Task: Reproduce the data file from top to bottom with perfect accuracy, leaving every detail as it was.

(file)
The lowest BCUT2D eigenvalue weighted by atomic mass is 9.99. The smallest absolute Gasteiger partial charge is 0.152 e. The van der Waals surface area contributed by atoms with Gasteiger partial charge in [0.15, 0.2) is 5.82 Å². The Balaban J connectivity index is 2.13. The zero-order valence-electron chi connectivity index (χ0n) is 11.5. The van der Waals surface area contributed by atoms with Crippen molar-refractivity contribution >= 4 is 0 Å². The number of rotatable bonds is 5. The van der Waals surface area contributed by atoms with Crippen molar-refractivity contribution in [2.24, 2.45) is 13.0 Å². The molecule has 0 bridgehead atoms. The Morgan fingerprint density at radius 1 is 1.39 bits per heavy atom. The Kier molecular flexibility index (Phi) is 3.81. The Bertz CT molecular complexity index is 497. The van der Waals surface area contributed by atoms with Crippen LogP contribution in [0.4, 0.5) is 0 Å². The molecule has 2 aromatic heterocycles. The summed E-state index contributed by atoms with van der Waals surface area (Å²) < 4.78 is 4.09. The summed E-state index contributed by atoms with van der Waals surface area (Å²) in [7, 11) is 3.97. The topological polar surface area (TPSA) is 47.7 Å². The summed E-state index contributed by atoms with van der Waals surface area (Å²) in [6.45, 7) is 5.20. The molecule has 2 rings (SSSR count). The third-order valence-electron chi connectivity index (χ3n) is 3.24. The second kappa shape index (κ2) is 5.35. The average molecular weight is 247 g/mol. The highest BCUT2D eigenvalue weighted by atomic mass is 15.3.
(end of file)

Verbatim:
The lowest BCUT2D eigenvalue weighted by atomic mass is 9.99. The smallest absolute Gasteiger partial charge is 0.152 e. The van der Waals surface area contributed by atoms with Gasteiger partial charge in [0.15, 0.2) is 5.82 Å². The Balaban J connectivity index is 2.13. The zero-order valence-electron chi connectivity index (χ0n) is 11.5. The van der Waals surface area contributed by atoms with Crippen molar-refractivity contribution >= 4 is 0 Å². The number of rotatable bonds is 5. The van der Waals surface area contributed by atoms with Crippen molar-refractivity contribution in [2.24, 2.45) is 13.0 Å². The molecule has 0 bridgehead atoms. The Morgan fingerprint density at radius 1 is 1.39 bits per heavy atom. The Kier molecular flexibility index (Phi) is 3.81. The Bertz CT molecular complexity index is 497. The van der Waals surface area contributed by atoms with Crippen LogP contribution in [0.4, 0.5) is 0 Å². The molecule has 2 aromatic heterocycles. The summed E-state index contributed by atoms with van der Waals surface area (Å²) < 4.78 is 4.09. The summed E-state index contributed by atoms with van der Waals surface area (Å²) in [7, 11) is 3.97. The topological polar surface area (TPSA) is 47.7 Å². The summed E-state index contributed by atoms with van der Waals surface area (Å²) in [6.45, 7) is 5.20. The molecule has 2 rings (SSSR count). The third-order valence-electron chi connectivity index (χ3n) is 3.24. The second kappa shape index (κ2) is 5.35. The average molecular weight is 247 g/mol. The highest BCUT2D eigenvalue weighted by atomic mass is 15.3.